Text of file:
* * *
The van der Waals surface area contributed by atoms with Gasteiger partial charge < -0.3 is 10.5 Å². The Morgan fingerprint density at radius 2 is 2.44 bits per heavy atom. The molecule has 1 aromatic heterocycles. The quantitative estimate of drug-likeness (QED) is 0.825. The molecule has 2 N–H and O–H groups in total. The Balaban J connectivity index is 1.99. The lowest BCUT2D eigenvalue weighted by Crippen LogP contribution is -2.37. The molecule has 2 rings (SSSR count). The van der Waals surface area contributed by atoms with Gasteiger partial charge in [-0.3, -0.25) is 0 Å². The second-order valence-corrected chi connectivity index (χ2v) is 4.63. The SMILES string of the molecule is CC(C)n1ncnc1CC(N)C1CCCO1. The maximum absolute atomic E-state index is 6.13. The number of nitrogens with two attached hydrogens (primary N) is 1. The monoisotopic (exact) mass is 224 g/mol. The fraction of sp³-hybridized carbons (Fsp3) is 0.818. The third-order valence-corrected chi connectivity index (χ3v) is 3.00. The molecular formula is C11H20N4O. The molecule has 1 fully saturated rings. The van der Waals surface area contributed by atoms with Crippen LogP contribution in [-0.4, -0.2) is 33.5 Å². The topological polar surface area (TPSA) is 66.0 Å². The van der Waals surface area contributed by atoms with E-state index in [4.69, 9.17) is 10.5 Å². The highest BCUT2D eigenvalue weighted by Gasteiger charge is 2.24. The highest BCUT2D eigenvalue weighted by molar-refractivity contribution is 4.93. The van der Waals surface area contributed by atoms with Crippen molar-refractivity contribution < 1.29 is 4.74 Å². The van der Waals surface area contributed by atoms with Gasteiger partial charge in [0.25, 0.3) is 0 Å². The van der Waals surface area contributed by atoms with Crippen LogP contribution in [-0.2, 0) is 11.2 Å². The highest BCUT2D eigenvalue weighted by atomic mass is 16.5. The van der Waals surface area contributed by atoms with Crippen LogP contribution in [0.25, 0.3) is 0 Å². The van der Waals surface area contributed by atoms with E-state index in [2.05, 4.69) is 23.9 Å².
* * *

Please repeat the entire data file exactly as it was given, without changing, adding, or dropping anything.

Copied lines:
The van der Waals surface area contributed by atoms with Gasteiger partial charge < -0.3 is 10.5 Å². The Morgan fingerprint density at radius 2 is 2.44 bits per heavy atom. The molecule has 1 aromatic heterocycles. The quantitative estimate of drug-likeness (QED) is 0.825. The molecule has 2 N–H and O–H groups in total. The Balaban J connectivity index is 1.99. The lowest BCUT2D eigenvalue weighted by Crippen LogP contribution is -2.37. The molecule has 2 rings (SSSR count). The van der Waals surface area contributed by atoms with Gasteiger partial charge in [-0.3, -0.25) is 0 Å². The second-order valence-corrected chi connectivity index (χ2v) is 4.63. The SMILES string of the molecule is CC(C)n1ncnc1CC(N)C1CCCO1. The maximum absolute atomic E-state index is 6.13. The number of nitrogens with two attached hydrogens (primary N) is 1. The monoisotopic (exact) mass is 224 g/mol. The fraction of sp³-hybridized carbons (Fsp3) is 0.818. The third-order valence-corrected chi connectivity index (χ3v) is 3.00. The molecular formula is C11H20N4O. The molecule has 1 fully saturated rings. The van der Waals surface area contributed by atoms with Crippen LogP contribution in [-0.4, -0.2) is 33.5 Å². The topological polar surface area (TPSA) is 66.0 Å². The van der Waals surface area contributed by atoms with E-state index in [4.69, 9.17) is 10.5 Å². The highest BCUT2D eigenvalue weighted by Gasteiger charge is 2.24. The highest BCUT2D eigenvalue weighted by molar-refractivity contribution is 4.93. The van der Waals surface area contributed by atoms with Crippen molar-refractivity contribution < 1.29 is 4.74 Å². The van der Waals surface area contributed by atoms with Gasteiger partial charge in [0.25, 0.3) is 0 Å². The van der Waals surface area contributed by atoms with Crippen LogP contribution in [-0.2, 0) is 11.2 Å². The highest BCUT2D eigenvalue weighted by atomic mass is 16.5. The van der Waals surface area contributed by atoms with Crippen LogP contribution in [0.25, 0.3) is 0 Å². The van der Waals surface area contributed by atoms with E-state index in [2.05, 4.69) is 23.9 Å².